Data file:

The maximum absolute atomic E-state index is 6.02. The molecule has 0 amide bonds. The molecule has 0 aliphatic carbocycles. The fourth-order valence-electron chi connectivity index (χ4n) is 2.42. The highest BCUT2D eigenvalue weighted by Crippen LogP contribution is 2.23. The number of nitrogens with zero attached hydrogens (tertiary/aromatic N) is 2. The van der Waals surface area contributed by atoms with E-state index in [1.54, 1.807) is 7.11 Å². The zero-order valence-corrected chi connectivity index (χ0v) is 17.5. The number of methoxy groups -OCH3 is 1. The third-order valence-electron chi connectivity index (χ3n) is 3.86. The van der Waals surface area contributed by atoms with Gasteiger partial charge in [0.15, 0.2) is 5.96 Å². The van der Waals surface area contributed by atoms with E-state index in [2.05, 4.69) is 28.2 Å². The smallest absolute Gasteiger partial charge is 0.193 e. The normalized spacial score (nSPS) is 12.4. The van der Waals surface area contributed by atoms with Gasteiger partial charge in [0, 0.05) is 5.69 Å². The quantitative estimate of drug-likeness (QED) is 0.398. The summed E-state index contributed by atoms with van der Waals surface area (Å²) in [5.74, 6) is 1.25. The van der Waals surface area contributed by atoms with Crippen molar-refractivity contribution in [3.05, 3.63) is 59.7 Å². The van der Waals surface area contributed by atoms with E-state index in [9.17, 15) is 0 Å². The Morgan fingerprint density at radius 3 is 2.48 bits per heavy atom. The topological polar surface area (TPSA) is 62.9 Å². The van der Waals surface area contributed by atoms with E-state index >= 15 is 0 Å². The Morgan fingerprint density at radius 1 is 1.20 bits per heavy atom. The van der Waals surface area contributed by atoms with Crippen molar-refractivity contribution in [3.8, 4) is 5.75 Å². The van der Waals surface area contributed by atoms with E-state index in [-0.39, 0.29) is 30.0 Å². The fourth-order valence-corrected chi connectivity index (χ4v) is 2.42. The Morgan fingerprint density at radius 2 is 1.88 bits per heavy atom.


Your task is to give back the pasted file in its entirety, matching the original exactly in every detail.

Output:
The maximum absolute atomic E-state index is 6.02. The molecule has 0 amide bonds. The molecule has 0 aliphatic carbocycles. The fourth-order valence-electron chi connectivity index (χ4n) is 2.42. The highest BCUT2D eigenvalue weighted by Crippen LogP contribution is 2.23. The number of nitrogens with zero attached hydrogens (tertiary/aromatic N) is 2. The van der Waals surface area contributed by atoms with E-state index in [1.54, 1.807) is 7.11 Å². The zero-order valence-corrected chi connectivity index (χ0v) is 17.5. The number of methoxy groups -OCH3 is 1. The third-order valence-electron chi connectivity index (χ3n) is 3.86. The van der Waals surface area contributed by atoms with Gasteiger partial charge in [0.15, 0.2) is 5.96 Å². The van der Waals surface area contributed by atoms with E-state index in [2.05, 4.69) is 28.2 Å². The smallest absolute Gasteiger partial charge is 0.193 e. The normalized spacial score (nSPS) is 12.4. The van der Waals surface area contributed by atoms with Gasteiger partial charge in [0, 0.05) is 5.69 Å². The quantitative estimate of drug-likeness (QED) is 0.398. The summed E-state index contributed by atoms with van der Waals surface area (Å²) in [5.74, 6) is 1.25. The van der Waals surface area contributed by atoms with Crippen molar-refractivity contribution in [3.05, 3.63) is 59.7 Å². The van der Waals surface area contributed by atoms with E-state index in [9.17, 15) is 0 Å². The Morgan fingerprint density at radius 3 is 2.48 bits per heavy atom. The topological polar surface area (TPSA) is 62.9 Å². The van der Waals surface area contributed by atoms with E-state index >= 15 is 0 Å². The Morgan fingerprint density at radius 1 is 1.20 bits per heavy atom. The van der Waals surface area contributed by atoms with Crippen molar-refractivity contribution in [3.8, 4) is 5.75 Å². The van der Waals surface area contributed by atoms with E-state index in [-0.39, 0.29) is 30.0 Å². The fourth-order valence-corrected chi connectivity index (χ4v) is 2.42. The Morgan fingerprint density at radius 2 is 1.88 bits per heavy atom.